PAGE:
This story originally appeared in the LA Times.
BY LILLY NGUYENSTAFF WRITER NOV. 12, 2021 8:03 PM PT
In early celebration of what will be the 75th anniversary of the Newport Ocean Sailing Assn. next year, the mayors of Newport Beach and Ensenada met at the Bahia Corinthian Yacht Club on Friday — a meeting that officials say hasn’t happened in at least 10 years.
Newport Beach Mayor Brad Avery and Ensenada, Mexico, Mayor Armando Ayala exchanged proclamations and pins representing the emblems of their respective cities in acknowledgement of the diplomatic importance of the Newport to Ensenada International Yacht Race, which was first held in 1948.
The association was founded in 1947.
Commodore Mary Bacon said the meeting Friday was brought forward by Ayala and his staff, who have been visiting Ensenada’s other sister cities throughout Southern California, including Downey, Redondo Beach and Riverside.
Bacon said she felt the meeting was symbolic in that it allows the mayors to meet face to face and connect.
“It’s … opening the door to camaraderie and communication and setting the precedent also for the future,” said Bacon, adding that the impetus for the meeting was not necessarily because of the anniversary but is significant in relationship to it nonetheless. “I think this is a pretty big deal that they’re even doing this.”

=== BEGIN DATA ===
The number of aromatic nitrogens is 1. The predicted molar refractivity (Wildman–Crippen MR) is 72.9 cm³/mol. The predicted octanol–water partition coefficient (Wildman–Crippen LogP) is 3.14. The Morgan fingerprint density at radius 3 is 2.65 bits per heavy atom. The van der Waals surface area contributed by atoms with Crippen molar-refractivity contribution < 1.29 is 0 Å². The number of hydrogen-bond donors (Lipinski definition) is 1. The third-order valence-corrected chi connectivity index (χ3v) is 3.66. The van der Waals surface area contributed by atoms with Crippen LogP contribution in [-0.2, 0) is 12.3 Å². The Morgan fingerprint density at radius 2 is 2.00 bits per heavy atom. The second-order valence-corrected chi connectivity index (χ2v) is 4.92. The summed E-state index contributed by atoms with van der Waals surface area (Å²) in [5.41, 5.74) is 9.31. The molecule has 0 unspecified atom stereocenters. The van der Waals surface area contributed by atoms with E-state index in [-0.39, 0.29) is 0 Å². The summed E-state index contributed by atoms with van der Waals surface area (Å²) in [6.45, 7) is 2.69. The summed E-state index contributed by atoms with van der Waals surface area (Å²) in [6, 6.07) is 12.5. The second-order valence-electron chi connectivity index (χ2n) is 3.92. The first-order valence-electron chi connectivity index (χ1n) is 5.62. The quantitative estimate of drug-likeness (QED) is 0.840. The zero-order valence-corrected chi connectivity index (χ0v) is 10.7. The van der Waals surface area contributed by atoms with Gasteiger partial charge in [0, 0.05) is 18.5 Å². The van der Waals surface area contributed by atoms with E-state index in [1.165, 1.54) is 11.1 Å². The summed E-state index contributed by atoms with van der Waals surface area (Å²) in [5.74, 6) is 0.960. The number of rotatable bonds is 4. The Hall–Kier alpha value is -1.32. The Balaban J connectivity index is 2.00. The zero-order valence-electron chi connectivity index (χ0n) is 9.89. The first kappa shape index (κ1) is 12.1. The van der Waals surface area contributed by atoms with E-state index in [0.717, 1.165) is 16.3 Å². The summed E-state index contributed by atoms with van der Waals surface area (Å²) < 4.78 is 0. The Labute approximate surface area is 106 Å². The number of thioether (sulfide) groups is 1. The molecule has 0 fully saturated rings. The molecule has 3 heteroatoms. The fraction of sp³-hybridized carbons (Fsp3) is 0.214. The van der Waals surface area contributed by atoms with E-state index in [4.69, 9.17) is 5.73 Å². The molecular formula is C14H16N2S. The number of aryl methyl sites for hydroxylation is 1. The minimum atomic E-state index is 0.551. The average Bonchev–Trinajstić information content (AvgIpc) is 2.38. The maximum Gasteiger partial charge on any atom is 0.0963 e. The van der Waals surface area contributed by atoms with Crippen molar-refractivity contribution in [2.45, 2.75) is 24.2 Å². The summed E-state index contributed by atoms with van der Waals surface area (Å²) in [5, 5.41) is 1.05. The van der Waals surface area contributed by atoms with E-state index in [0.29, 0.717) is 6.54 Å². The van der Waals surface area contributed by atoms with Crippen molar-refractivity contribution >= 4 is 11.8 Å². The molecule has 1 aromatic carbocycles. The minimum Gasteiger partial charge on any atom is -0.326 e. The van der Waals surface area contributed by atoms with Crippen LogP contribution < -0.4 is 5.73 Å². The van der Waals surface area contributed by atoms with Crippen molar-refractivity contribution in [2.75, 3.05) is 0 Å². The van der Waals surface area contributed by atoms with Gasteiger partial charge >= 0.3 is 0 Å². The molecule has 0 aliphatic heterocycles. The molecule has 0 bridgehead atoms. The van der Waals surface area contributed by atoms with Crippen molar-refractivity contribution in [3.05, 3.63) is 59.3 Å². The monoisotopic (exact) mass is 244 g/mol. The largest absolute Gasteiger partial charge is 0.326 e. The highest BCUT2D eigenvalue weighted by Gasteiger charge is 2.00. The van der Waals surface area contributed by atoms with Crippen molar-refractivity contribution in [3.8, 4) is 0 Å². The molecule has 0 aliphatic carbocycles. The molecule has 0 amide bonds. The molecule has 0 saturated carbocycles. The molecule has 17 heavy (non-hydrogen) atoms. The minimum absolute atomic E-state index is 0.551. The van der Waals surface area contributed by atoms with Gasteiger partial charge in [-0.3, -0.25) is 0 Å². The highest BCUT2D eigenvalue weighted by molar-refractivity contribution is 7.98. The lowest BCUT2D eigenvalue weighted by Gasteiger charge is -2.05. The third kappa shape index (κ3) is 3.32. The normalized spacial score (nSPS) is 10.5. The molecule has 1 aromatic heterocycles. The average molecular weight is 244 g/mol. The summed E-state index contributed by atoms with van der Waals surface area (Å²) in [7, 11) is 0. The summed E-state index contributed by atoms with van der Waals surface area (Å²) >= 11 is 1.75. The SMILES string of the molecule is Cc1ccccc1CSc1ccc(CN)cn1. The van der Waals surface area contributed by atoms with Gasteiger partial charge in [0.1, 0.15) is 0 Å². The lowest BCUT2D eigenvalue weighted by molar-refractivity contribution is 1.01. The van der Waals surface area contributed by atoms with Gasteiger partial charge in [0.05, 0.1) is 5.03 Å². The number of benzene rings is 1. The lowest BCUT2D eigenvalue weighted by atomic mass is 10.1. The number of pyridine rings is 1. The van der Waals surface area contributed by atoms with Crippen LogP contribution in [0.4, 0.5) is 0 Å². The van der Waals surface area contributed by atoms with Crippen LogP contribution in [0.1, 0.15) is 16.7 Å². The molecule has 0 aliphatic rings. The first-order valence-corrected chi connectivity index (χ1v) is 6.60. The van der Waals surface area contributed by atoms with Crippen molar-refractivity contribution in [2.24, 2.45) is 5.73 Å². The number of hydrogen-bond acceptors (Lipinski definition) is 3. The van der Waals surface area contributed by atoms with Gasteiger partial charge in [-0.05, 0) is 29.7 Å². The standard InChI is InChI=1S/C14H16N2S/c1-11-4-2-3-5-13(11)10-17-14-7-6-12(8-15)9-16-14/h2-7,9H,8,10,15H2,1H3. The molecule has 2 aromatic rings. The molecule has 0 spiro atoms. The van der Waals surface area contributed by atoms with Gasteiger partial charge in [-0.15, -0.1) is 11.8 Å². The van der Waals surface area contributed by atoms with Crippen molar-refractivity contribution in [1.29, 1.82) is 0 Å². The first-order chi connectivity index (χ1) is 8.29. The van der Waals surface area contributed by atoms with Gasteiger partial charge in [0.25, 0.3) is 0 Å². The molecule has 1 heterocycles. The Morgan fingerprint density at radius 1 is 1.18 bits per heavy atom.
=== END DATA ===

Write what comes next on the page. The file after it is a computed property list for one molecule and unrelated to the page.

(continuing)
Melanie and Victor Woodworth, who sit on the Newport Beach Sister City Assn. for Mexico, said that Newport Beach and Ensenada have been sister cities since 2006.
Next year’s race, which will take place in April, will be the 74th as the organization marks its 75th anniversary. Bacon said a celebration is planned for the end of the race that weekend.
“We are very thankful that you took the time and had the desire to meet with us about the Newport to Ensenada race,” said Avery in a toast to Ayala and the meeting. “It takes effort to keep the relationship going, to keep it solid and we really appreciate the effort that you made Mr. Mayor, Mr. Vice President … and it’s been a long time, so it’s good. Especially after COVID, it all stopped.”
“The momentum stopped, so this is very helpful for us to come together to make sure that next year — the 75th — is great and we’ll see a lot of boats and a lot of sailors,” said Avery.
Ayala said he and his staff were happy to be part of the organization for the event and to meet with Newport dignitaries.
“Seventy-five years of relationships and friends,” said Ayala.
“It’s very important to make the space to come to California,” said Ayala. “This event, it’s a little event, pero, but very important.”